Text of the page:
My emotional rollercoaster of a week at the Edinburgh Festival, dementia in the spotlight and good news for accessibility and inclusive design?
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I have just got back from my annual trip up to the Edinburgh Fringe where my husband has been performing for his ninth year: this year in A Practical Guide to Attacking Castles (which he has decided in his wisdom to perform in a full suit of Medieval armour).
Alongside the wonderfully odd (my husband definitely falls in this category), the brilliant (Laura Lexx was a particular highlight for me) and the just downright weird (about 50% of the 4,500 or so shows on this year…), I noticed that there are also an increasing number of shows covering the topic of dementia. Shows such as Steve Day’s Adventures in Dementia and Matthew Highton’s Insufficient Memory beautifully use comedy to make sense of the indiscriminate cruelty of the symptoms, to honour the memory of the loved ones living with the effects and to raise awareness. More than once I was moved to tears as performers eloquently and evocatively articulated how dementia can slowly remove everything that makes up a person except their body, the devastating effects on whole families and the guilt and pain of mourning someone you love while they are still alive. All sounds pretty depressing right? But I also laughed hard and often – there is very dark humour there too and these guys are pros.
I have been fascinated and delighted in recent times by this increasing focus on dementia, not just at Edinburgh, but across mainstream media throughout the year too. Many of the people I work with have one of the various types of dementia, or know someone affected by it in some way, and so it is refreshing to see people talking about it openly after many years of fear and misunderstanding. I am particularly pleased to see articles like these about dementia-friendly design and the growing realisation that designing with dementia in mind may actually benefit a lot more people than just those living with it (known as inclusive design). That this is getting traction is in no small part down to the tireless work of many fantastic individuals and organisations such as The Dementia Centre.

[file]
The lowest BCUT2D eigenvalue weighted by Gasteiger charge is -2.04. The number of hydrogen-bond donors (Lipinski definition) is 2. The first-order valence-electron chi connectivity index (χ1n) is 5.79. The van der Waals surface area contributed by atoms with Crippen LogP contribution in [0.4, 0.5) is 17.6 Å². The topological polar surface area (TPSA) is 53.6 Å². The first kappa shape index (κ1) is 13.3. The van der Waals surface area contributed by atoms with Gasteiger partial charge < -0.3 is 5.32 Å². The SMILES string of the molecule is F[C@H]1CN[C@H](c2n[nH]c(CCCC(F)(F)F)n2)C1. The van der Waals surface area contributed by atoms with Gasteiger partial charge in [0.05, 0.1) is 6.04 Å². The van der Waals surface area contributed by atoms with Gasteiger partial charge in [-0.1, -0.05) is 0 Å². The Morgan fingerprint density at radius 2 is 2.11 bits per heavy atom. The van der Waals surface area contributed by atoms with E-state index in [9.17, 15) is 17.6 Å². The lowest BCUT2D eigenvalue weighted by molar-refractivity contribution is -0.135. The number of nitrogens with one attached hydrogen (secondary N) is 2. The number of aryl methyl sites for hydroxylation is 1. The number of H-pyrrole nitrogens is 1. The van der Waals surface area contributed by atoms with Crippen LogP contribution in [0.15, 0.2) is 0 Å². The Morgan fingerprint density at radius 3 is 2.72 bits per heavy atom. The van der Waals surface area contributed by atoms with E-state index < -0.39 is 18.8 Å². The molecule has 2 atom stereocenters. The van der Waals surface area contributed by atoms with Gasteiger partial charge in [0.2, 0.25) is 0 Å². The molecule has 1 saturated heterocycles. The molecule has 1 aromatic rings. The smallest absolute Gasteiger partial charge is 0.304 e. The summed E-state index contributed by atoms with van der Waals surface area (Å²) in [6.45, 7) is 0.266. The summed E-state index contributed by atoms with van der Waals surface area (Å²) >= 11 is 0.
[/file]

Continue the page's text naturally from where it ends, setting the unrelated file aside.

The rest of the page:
However, I am also slightly perplexed. While dementia is indeed sadly becoming more and more common, it is by no means an inevitable part of ageing. Current estimates by the Alzheimer’s Society say 1 in 6 people over the age of 80 in the UK have dementia. In contrast, if all goes well, 100% of us are going to get older (my own stats), yet it seems to me we rarely talk about the effects of ageing and the benefits of designing with ageing in mind. Where we are talking about it, perhaps we are not doing it as openly or innovatively. I guess it is easier to get to grips with one particular syndrome like dementia (though actually there are many different types and it affects every individual quite differently) rather than the pretty complex and nebulous set of conditions and experiences that make up ageing.
Let’s get one thing straight before I go any further. I am in no way devaluing the spotlight on dementia here. Anything that helps people to better understand and respond to the always distressing, often debilitating effects is a very good thing. It is just an observation that I am surprised that we aren’t talking about ageing and the impact of design on us in the same way, given that ageing affects many more of us – hopefully all of us – indeed we actively go out of our way to make sure it happens to us.